Big Firms Overhaul Health Coverage,” shouted the headline on the front page of the September 26 Wall Street Journal.

The nation’s leading business newspaper was reporting on recent announcements by two major U.S. employers that could foretell a revolution in employee health benefits.

Sears Holdings Corporation and Darden Restaurants Inc. are planning what the Journal calls “a radical change in the way they provide health benefits to their workers.” Sears, with some 90,000 full-time employees, and Darden, owner of restaurants like Olive Garden and Red Lobster, with about 45,000 workers, have made arrangements to refer their employees to a private sector health insurance exchange which will offer competing health insurance plans.

Operated by Aon Hewitt, the private insurance exchange will offer several employer-supported group health plans with varying annual premiums, deductibles and co-pays. Workers will be able to navigate among the different plan choices via a website much as consumers do today on Orbitz to make travel arrangements. Read more.

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A “401(k)” for Health Benefits?

Mon Oct 8, 2012

Big Firms Overhaul Health Coverage,” shouted the headline on the front page of the September 26 Wall Street Journal.

The nation’s leading business newspaper was reporting on recent announcements by two major U.S. employers that could foretell a revolution in employee health benefits.

Sears Holdings Corporation and Darden Restaurants Inc. are planning what the Journal calls “a radical change in the way they provide health benefits to their workers.” Sears, with some 90,000 full-time employees, and Darden, owner of restaurants like Olive Garden and Red Lobster, with about 45,000 workers, have made arrangements to refer their employees to a private sector health insurance exchange which will offer competing health insurance plans.

Operated by Aon Hewitt, the private insurance exchange will offer several employer-supported group health plans with varying annual premiums, deductibles and co-pays. Workers will be able to navigate among the different plan choices via a website much as consumers do today on Orbitz to make travel arrangements.

But what really makes this interesting is that Sears and Darden will give eligible employees a fixed amount of money that the employee can then use to help pay the costs of the selected health plans. In other words, both major companies have switched from a “defined benefit” employee health plan model to a “defined contribution” health plan model.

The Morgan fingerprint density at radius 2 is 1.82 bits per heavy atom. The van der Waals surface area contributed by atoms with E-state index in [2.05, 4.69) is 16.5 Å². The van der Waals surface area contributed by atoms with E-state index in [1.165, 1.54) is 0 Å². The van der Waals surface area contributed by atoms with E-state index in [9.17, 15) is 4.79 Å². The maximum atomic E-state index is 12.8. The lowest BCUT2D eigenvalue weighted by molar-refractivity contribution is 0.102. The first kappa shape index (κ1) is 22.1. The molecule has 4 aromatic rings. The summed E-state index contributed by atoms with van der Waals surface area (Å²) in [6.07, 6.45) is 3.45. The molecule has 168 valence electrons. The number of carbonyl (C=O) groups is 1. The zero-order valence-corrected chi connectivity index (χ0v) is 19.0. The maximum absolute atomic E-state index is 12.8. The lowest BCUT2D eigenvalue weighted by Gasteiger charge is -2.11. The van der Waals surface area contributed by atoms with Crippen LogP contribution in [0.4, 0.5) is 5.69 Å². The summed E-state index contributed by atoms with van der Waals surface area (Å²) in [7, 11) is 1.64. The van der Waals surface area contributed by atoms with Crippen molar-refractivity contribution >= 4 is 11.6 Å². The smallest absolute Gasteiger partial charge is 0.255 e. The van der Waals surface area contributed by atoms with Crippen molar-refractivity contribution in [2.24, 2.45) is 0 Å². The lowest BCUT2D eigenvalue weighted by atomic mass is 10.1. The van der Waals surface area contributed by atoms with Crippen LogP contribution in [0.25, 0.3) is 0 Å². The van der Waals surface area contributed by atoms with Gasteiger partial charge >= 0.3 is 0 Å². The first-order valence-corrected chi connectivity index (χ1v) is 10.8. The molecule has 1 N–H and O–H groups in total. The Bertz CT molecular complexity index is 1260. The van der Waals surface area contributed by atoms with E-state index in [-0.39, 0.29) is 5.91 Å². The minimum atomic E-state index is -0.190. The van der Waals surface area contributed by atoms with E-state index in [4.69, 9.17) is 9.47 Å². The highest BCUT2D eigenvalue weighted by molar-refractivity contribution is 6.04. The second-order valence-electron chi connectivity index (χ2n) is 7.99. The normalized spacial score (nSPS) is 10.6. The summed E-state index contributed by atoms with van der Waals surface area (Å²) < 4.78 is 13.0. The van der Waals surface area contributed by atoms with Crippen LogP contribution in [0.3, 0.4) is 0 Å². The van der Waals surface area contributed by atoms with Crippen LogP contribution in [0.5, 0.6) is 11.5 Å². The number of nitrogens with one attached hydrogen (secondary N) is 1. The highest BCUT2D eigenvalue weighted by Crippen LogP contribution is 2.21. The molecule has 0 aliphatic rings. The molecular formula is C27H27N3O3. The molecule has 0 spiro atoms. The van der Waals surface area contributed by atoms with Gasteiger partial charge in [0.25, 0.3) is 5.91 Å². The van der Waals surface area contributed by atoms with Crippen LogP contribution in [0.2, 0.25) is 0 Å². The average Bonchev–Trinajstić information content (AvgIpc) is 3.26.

And this is what makes this announcement potentially revolutionary—Sears and Darden in some ways are creating a “401(k)”-type plan for health benefits. Like the 401(k) retirement plan concept, employees will receive a fixed employer payment and then take responsibility for selecting among available options in designing their personal household benefits plan. In other words, employees and their families will manage their own health insurance benefits.

The advantage for the employer is obvious: cost predictability of employee health benefits. For the employee the presumed benefit is choice: flexibility to design coverages—and costs—to suit their particular family, age and health situations.

To be sure, some will worry whether the employer contribution will be sufficient to enable families to afford the health coverage they need. There will also be concerns about whether the fixed dollar contribution may rise and fall with company fortunes. In any event in 2014 a provision in the healthcare reform law will become effective that will limit employee premium costs and specify the minimum value of health coverage that employers must offer.

It’s not clear as yet whether other employers will trend in the direction of defined contribution health benefits. Recent data suggest that health savings accounts and high-deductible health plans are growing in popularity among employers and workers.

What is perfectly clear, however, is that large, medium and small employers in the U.S. will closely watch the experience of pioneers Sears and Darden in stepping into what could become a new world of employee health benefits.

The message to American workers and their families is also crystal clear: As long as health costs continue to skyrocket employers will explore the idea of a “401(k)” for health benefits.